The Riverfront is a 1.3-mile greenway along the northwest side of the Christina River. One thing I enjoyed about it was that the old loading cranes were left in place, even though they were no longer being used. I saw quite a few waterfowl out on the river - more than I saw when I got to the refuge.
At the moment, due to construction, there is a short detour off the greenway to get to the refuge, which is at the southern end of the Riverfront. The refuge has an education center and a quarter-mile boardwalk through the marsh at the edge of the river.
It's a nice use of waterfront space and a good spot for locals to get a short stroll in.
Saturday, December 9, 2017
This week's Ramblers hikes was in a state I've never hiked in, so I couldn't resist. Mind you, it was in a state I've been in - not to mention in a city I've been to many times. It never occurred to me that the city of Philadelphia would have good hiking - but Wissahickon Valley Park is truly both right in the city and very much a real hike.
OK, it's not wilderness - there is ample evidence of bridges and other similar improvements - but you rarely see houses or roads. The park surrounds the Schuylkill River, making for a scenic walk.
Getting there took three trains to Chestnut Hill and a road walk. Once in the park, we walked southeast until we exited the park and followed a greenway to the 30th St. train station. The greenway was sandwiched between the river and a busy road, so while the river was still nice, it wasn't as magical. The highlight here was walking past the boathouses along the river. I don't know if this is a Philadelphia thing - I've never seen anything like it anywhere else.
Monday, December 4, 2017
Hiking on Long Island can be a weird experience. There are a fair number of trails, but information on them is scarce, and they aren't typically well marked.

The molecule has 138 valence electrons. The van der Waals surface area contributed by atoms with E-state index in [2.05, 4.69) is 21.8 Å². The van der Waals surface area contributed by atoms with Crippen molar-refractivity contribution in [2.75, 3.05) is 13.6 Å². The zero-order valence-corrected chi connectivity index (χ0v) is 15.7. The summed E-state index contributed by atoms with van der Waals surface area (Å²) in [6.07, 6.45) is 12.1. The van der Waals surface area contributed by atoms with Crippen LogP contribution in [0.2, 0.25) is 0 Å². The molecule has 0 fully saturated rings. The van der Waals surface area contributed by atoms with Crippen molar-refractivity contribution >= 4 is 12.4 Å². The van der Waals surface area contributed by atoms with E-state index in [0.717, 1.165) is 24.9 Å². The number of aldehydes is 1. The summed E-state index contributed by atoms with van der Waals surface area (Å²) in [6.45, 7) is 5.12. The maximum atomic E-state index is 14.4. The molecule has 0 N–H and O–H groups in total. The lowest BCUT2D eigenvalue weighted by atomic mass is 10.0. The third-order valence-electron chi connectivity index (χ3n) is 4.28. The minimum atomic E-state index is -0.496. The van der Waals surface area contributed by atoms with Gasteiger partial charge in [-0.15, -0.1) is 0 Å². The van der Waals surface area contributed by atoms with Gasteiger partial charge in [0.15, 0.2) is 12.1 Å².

J and I tried to go to a hike in the pine barrens mentioned in my LI hiking guide, which isn't a very helpful guidebook. Now I mean no disrespect to the author's knowledge - he clearly knows a lot about the area. But it isn't arranged well as a guide. Often, it's not clear which trailhead to park at, for example, or the map isn't sufficient guidance. Which might be fine if there was enough info online or at the trailhead.
So when we got to this park, every parking spot was marked "for archery permit holders only," and, one, we didn't have an archery permit, and two, that didn't make us feel very safe, what with it probably being some kind of hunting season. Fortunately, while looking for the park we had seen a kiosk at the start of another hiking trail. We decided to try it with really no idea of what we were in for.
Birch Creek Owl Pond Park (a name with at least two too many nouns) is, per usual, not easy to find info on. When I Googled it, tide tables and sunset times were among the top results. Nor was a map posted at the trailhead.
Without guidance, we had to make random decisions about turns (with the occasional assist from Google Maps). Handwritten signs pointed to various landmarks, with no suggestion of how far they were. (Answer: In some cases, in other parks entirely.)
The good news was that it was a very pretty park, so well worth exploring. We only did about 2.5 miles.